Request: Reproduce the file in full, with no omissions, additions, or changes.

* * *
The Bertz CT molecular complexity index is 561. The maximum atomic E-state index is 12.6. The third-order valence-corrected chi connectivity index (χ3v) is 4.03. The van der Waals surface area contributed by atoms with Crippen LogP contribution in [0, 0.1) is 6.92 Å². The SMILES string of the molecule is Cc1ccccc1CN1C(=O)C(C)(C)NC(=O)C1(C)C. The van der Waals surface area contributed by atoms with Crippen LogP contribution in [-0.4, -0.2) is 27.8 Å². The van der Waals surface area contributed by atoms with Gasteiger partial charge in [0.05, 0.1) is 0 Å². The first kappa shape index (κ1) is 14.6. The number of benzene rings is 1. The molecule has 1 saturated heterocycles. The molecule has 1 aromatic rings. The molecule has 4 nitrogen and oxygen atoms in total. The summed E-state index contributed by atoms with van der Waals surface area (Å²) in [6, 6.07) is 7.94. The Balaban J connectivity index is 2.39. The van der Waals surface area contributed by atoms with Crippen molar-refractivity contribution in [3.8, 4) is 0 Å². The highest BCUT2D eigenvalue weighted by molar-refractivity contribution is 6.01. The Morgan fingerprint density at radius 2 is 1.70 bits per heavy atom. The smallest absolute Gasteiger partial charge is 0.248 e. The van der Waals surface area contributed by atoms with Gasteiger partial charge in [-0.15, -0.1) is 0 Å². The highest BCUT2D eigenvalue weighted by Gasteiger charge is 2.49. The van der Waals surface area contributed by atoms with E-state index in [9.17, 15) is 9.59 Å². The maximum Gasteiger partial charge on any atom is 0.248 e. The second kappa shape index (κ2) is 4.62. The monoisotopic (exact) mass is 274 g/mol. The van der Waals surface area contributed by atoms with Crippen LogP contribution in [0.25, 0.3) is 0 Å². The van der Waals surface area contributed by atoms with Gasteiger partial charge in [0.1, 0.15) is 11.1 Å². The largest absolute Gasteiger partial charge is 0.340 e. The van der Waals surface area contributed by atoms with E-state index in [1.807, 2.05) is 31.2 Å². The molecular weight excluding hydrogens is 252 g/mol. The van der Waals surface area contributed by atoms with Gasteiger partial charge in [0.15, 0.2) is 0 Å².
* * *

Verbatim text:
The Bertz CT molecular complexity index is 561. The maximum atomic E-state index is 12.6. The third-order valence-corrected chi connectivity index (χ3v) is 4.03. The van der Waals surface area contributed by atoms with Crippen LogP contribution in [0, 0.1) is 6.92 Å². The SMILES string of the molecule is Cc1ccccc1CN1C(=O)C(C)(C)NC(=O)C1(C)C. The van der Waals surface area contributed by atoms with Crippen LogP contribution in [-0.4, -0.2) is 27.8 Å². The van der Waals surface area contributed by atoms with Gasteiger partial charge in [0.05, 0.1) is 0 Å². The first kappa shape index (κ1) is 14.6. The number of benzene rings is 1. The molecule has 1 saturated heterocycles. The molecule has 1 aromatic rings. The molecule has 4 nitrogen and oxygen atoms in total. The summed E-state index contributed by atoms with van der Waals surface area (Å²) in [6, 6.07) is 7.94. The Balaban J connectivity index is 2.39. The van der Waals surface area contributed by atoms with Crippen molar-refractivity contribution in [3.8, 4) is 0 Å². The highest BCUT2D eigenvalue weighted by molar-refractivity contribution is 6.01. The Morgan fingerprint density at radius 2 is 1.70 bits per heavy atom. The smallest absolute Gasteiger partial charge is 0.248 e. The van der Waals surface area contributed by atoms with Gasteiger partial charge in [-0.15, -0.1) is 0 Å². The highest BCUT2D eigenvalue weighted by Gasteiger charge is 2.49. The van der Waals surface area contributed by atoms with E-state index in [9.17, 15) is 9.59 Å². The maximum Gasteiger partial charge on any atom is 0.248 e. The second kappa shape index (κ2) is 4.62. The monoisotopic (exact) mass is 274 g/mol. The van der Waals surface area contributed by atoms with Crippen LogP contribution in [0.25, 0.3) is 0 Å². The van der Waals surface area contributed by atoms with Gasteiger partial charge in [0.1, 0.15) is 11.1 Å². The largest absolute Gasteiger partial charge is 0.340 e. The van der Waals surface area contributed by atoms with E-state index in [1.807, 2.05) is 31.2 Å². The molecular weight excluding hydrogens is 252 g/mol. The van der Waals surface area contributed by atoms with Gasteiger partial charge in [0.15, 0.2) is 0 Å².